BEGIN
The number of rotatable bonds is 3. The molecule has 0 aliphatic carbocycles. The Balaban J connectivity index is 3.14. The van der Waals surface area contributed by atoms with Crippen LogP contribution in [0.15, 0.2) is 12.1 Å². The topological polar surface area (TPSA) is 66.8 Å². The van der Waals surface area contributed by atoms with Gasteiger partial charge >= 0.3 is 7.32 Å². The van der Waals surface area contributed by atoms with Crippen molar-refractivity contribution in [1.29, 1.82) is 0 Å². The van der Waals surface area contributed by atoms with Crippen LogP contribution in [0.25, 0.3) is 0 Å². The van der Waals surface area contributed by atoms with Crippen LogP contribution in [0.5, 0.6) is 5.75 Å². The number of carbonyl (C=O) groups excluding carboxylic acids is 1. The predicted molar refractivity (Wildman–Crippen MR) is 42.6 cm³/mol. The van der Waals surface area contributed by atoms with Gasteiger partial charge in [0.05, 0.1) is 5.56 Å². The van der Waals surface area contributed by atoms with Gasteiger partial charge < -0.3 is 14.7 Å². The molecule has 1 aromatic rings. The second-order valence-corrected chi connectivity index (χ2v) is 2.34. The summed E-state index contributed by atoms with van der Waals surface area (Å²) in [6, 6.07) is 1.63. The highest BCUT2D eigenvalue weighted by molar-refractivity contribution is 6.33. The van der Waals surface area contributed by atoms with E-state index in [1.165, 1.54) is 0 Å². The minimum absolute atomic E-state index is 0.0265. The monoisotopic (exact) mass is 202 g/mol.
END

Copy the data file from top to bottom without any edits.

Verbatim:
The number of rotatable bonds is 3. The molecule has 0 aliphatic carbocycles. The Balaban J connectivity index is 3.14. The van der Waals surface area contributed by atoms with Crippen LogP contribution in [0.15, 0.2) is 12.1 Å². The topological polar surface area (TPSA) is 66.8 Å². The van der Waals surface area contributed by atoms with Gasteiger partial charge >= 0.3 is 7.32 Å². The van der Waals surface area contributed by atoms with Crippen molar-refractivity contribution in [1.29, 1.82) is 0 Å². The van der Waals surface area contributed by atoms with Crippen LogP contribution in [0.25, 0.3) is 0 Å². The van der Waals surface area contributed by atoms with Crippen LogP contribution in [0.5, 0.6) is 5.75 Å². The number of carbonyl (C=O) groups excluding carboxylic acids is 1. The predicted molar refractivity (Wildman–Crippen MR) is 42.6 cm³/mol. The van der Waals surface area contributed by atoms with Gasteiger partial charge in [0.05, 0.1) is 5.56 Å². The van der Waals surface area contributed by atoms with Gasteiger partial charge < -0.3 is 14.7 Å². The molecule has 1 aromatic rings. The second-order valence-corrected chi connectivity index (χ2v) is 2.34. The summed E-state index contributed by atoms with van der Waals surface area (Å²) in [6, 6.07) is 1.63. The highest BCUT2D eigenvalue weighted by molar-refractivity contribution is 6.33. The van der Waals surface area contributed by atoms with E-state index in [1.165, 1.54) is 0 Å². The minimum absolute atomic E-state index is 0.0265. The monoisotopic (exact) mass is 202 g/mol.